Britain's support for Egyptian president Abdel Fattah Al Sisi is pushing more young Muslims towards al-Qaeda and other extremist groups, while damaging the country's credibility in the Arab world, according to human rights groups.
Human Rights Watch director Sarah Leah Whitson criticised Western support of the military leader who overthrew Muslim Brotherhood leader Mohammed Morsi in 2013 and held "sham" elections which he later won.
On the day that Amnesty wrote a damning report on Sisi's rights abuses for IBTimes UK, Whitson said that Egyptians had less rights and freedoms under Sisi than under previous dictator Hosni Mubarak, who was overthrown in the 2011 revolution, and criticised Britain's ambassador to Egypt, John Casson, for his praise of Egypt's economy at last week's economic summit in Sharm Al Sheikh, arguing that he "sounded like a Chinese official".
Casson, who did not respond for requests for comment by IBTimes UK, and foreign minister Philip Hammond both attended the Sharm El Sheikh summit to help lobby for British companies involved in projects in Egypt, where the Sisi government is launching a huge infrastructure and construction drive in an effort to boost the Egyptian economy after four years of instability.
Britain's investment in Egypt in 2014 was more than $5 billion, according to the British foreign office, more than the total investment from every other country. In January, a trade delegation led by the Government´s Middle East and North Africa minister Tobias Ellwood brought 40 British companies to Egypt to drum up more business.
'It is much worse than under Mubarak - he never killed 1,000 people in a day'
"[Sisi] has created a climate where protesting means risking your life. Even the most secular peaceful protesters are being gunned down in the street," said Whitson.
"I would say it is much worse [than under Mubarak]... Even when he had one million people protesting against him, he never killed 1,000 protesters in a single day," she added, referring to the breakup by government forces of a Muslim Brotherhood protest in Cairo's Rabaa al-Adawiya mosque, where up to 1,000 people were killed.
Mohamed Elmessiry, Egypt researcher on the North Africa team at Amnesty International, said that as a member of the UN Human Rights Council, Britain was obliged to speak out on abuses in Egypt. Amnesty estimates that as many as 15,000 activists from across the political spectrum have been arrested in Egypt since July 2013 and are being kept in extremely poor conditions.
'The truth is, it's far easier to make friends with Egypt than to stand up to it.'
Read Amnesty's damning insight into Egypt's human rights abuses here.
"Mass death sentences were handed down by courts after grossly unfair trails. There is [a] crack down on civil society. By not taking a position [Britain] gives the message that it is fine for the Egyptian government to continue these violations," said Elmessiry.
Elmessiry added that British companies involved in Egypt could find themselves directly aiding human rights abuses, including forced evictions to make way for development projects and the huge surveillance of activists via Egypt's telecom network.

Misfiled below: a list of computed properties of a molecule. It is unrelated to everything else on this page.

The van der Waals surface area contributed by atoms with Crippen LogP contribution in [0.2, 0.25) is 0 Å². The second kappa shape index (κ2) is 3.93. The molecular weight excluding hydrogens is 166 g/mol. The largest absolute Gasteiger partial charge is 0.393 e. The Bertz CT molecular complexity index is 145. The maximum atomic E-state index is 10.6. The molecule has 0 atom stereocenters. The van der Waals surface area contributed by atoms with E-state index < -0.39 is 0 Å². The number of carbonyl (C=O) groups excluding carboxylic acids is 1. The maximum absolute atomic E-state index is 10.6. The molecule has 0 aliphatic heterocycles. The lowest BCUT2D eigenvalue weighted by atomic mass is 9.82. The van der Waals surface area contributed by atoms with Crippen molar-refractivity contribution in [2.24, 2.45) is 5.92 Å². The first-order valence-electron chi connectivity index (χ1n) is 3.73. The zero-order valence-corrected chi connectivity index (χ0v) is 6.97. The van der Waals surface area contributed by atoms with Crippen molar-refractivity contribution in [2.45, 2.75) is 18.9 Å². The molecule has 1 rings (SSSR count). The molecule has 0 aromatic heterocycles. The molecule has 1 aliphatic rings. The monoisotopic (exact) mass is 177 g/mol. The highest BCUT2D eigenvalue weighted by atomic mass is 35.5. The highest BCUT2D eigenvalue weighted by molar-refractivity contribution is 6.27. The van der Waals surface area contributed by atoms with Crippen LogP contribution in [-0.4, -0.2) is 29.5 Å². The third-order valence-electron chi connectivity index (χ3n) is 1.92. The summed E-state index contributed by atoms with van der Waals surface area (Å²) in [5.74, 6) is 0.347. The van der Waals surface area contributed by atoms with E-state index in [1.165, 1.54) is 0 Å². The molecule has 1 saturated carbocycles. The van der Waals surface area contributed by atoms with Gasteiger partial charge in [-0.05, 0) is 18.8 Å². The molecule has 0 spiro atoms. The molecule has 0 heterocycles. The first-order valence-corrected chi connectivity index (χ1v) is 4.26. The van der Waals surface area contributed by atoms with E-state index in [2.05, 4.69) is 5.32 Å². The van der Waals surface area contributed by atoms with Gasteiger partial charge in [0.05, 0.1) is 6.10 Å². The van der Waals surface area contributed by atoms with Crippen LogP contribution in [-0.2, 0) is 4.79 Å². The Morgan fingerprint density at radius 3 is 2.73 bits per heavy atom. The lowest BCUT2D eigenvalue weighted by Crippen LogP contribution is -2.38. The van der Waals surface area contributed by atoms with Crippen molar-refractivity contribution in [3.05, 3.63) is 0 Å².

"We are not against investing in Egypt but [...] investors, including British, should realise that the projects that they engage in may lead to human rights violations," he said.
Whitson argued that by supporting Sisi and promoting trade between the UK and Egypt at the Egyptian Economic Development Conference the West was proving to Muslims that it did not support their involvement in politics and pushing them towards radical Islamic groups.
"Al-Qaeda and the al-Nusra Front are proven right every single day, Sisi proves them right when they say that there is no place for [Islam] in democratic politics. [They tell young Muslims:] 'You will never be able to participate in democracy, and here is the evidence'," she said.
"Where does that leave an 18-year-old boy who has Islamist leanings? Whose father is in jail, or whose friend was gunned down? Who was arrested and detained? If they don't want to give up, there is only one option for them."
Sisi won elections in June 2014 with a landslide 96.91% of the vote, against his sole competitor, the leftist politician Hamdeen Sabbahi. There were widespread allegations of vote-rigging and the Muslim Brotherhood, Egypt's biggest political party, was banned from taking part.
The previous year Sisi, then the army chief of staff, overthrew Muslim Brotherhood president Mohammed Morsi after widespread riots on the streets of Cairo. Morsi remains in prison, along with many of his senior ministers, awaiting trial on terrorism charges.
Sisi has bolstered his international reputation by positioning himself as an ally in the war against the Islamic State (Isis), recently participating in military action against the group in Libya while battling an Islamist insurgency in the Sinai, close to Egypt's tourism hub, Sharm El Sheikh.
But while rights groups allege that last year's elections were a sham, analysts point out that Sisi has a good deal of support, particularly amongst liberal Egyptians in the major cities who were opposed to the Muslim Brotherhood.
"He retains a pretty high level of support around the country. He has been able to attack the human rights community and lock them up for protesting in a way that hasn't brought large groups of people onto the streets," said Anthony Dworkin, senior policy fellow at the European Council on Foreign Relations.
But Dworkin added that support for Sisi will be dependent on his handling of the economy, which is currently being bolstered by huge handouts from allies in the Gulf, including Saudi Arabia and the UAE.
Orlando Crowcroft is executive editor at IBTimes UK. He has previously written for several titles including the Guardian, Vice and Gulf News, specialising in the Middle East.